Flying or Dying?

At the moment I’m undergoing training with Way of Nature UK which I’m enjoying very much. The training is subtle yet powerful. I find myself not thinking about it for a while but then thrown completely into its path.

I decided to take on the training before moving to Italy. It felt like the right thing to do. I also had the niggling knowledge that I would probably have to fly back to the UK for the two training modules, which were UK based. And I have a problem with flying.

I’m not scared of flying, I just have this extreme discomfort every time I think about this most polluting form of travel. I’ve tried the ‘fingers in ears’ method, i.e. try not to think about it but that doesn’t work. I’ve also tried justifying it to myself by saying that because I worked in environmentally friendly organic food for 12 years and am doing a nature based, low impact training which may lead to me teaching others to be more responsible about jumping on a plane for a weekend break.

No matter how I put this to myself I still come out with the same answer; “I should not be doing this.”

I believe that change begins with the individual. Having said that, how do I stop myself from booking flights to the UK for my next lot of training? Do I go by train, leaving my family for 2 days longer than the week I’ll be away for, and be out of pocket a further couple of hundred pounds or euros? I feel hamstrung by the situation. But I only have myself to blame.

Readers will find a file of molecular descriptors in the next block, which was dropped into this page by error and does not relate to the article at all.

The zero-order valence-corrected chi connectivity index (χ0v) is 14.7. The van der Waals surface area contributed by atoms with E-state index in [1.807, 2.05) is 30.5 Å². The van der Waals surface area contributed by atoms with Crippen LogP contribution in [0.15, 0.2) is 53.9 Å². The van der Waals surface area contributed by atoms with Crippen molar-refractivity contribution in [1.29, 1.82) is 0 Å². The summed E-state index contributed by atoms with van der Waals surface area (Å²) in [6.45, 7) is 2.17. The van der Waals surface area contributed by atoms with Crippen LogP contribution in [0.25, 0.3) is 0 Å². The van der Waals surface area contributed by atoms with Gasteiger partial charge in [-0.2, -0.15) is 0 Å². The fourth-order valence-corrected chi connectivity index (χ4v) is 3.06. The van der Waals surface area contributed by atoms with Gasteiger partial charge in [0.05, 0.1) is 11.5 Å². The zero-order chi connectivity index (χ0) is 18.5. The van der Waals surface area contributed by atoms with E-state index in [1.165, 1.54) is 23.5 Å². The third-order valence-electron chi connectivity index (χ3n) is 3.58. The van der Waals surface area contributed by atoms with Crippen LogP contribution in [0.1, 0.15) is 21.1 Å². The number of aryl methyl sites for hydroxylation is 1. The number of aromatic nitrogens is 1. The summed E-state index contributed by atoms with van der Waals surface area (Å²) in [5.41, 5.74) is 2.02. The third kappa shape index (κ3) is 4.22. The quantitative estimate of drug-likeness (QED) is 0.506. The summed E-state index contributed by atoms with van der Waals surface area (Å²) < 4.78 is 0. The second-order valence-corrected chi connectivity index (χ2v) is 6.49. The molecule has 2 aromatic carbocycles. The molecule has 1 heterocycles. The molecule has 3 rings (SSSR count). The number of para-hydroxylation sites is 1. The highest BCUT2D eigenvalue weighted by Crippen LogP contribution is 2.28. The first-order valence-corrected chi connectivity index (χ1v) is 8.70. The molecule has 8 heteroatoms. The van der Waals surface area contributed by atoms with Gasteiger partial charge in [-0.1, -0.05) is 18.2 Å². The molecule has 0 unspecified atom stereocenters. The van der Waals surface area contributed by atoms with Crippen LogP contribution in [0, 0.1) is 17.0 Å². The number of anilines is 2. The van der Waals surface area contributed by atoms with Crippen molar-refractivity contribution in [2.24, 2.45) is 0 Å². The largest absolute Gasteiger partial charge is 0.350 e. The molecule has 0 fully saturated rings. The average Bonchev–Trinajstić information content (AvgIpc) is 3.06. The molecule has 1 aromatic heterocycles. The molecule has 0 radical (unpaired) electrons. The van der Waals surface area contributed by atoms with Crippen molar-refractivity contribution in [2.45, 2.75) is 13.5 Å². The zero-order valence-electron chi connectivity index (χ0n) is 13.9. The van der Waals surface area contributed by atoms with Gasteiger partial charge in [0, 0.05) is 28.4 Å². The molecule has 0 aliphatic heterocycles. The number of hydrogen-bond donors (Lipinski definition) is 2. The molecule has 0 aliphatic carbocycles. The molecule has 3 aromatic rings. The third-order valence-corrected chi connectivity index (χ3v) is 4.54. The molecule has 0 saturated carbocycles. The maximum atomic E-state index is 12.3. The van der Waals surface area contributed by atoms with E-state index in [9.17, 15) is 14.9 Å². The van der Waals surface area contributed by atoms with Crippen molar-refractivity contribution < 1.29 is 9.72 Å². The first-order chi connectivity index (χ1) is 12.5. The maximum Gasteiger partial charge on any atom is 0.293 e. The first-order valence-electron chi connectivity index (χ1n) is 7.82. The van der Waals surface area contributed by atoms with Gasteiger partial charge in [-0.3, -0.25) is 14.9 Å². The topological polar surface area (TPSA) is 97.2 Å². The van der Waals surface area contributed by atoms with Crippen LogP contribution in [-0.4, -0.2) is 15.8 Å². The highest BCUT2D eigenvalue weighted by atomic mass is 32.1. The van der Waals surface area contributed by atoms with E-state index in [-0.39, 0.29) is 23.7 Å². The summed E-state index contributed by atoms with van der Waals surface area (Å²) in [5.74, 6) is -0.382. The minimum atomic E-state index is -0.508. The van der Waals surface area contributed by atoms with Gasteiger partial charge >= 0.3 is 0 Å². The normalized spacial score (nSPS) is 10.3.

Recently, I read a good article by the great, modern adventurer Alastair Humphreys, where he writes about the environmental cost of adventure and how we may be judged by future generations, who may see the abandon with which we pollute the world in search of adventure and new outdoor experiences as the greatest irony imaginable. I tend to agree and I’m really glad that the adventure industry has a spokesperson like him who asks these important questions.

I’m a reflector and I hate like being judged but I also don’t wish to hide my thoughts and feelings from the people around me, so I am writing what might be an unpopular piece of writing about air travel.

We can’t say it’s not polluting. We can’t say that we need to do it. We use it because it’s convenient and makes the world ‘smaller’. It also makes the world more dead.

I fly.

I am responsible for the impact I have on the world. We all are. Living in the world at this time, there is very little we do which doesn’t have a negative impact on the environment. That’s a fact. Even organic food in the supermarket is wrapped in plastic and to make that food accessible to environmentally conscious people often requires hundreds, or even thousands of miles of transportation. Is this a joke? Nope.

So as I mull over the easyjet website looking at cheap flights in order to conveniently complete my training in a place about 2000km from where I live, I still have the question “what am I responsible for?” in my head. Can I use the excuse that I’ll use said training for the good of humanity, thus offsetting my carbon footprint? This is immeasurable for me, because it requires I justify it by something I have not, or may not even do. Or maybe I could use the work I’ve already done to justify it. Well, I might as well go one better and save the world from my bum on the seat of that plane right now.

I still haven’t decided.



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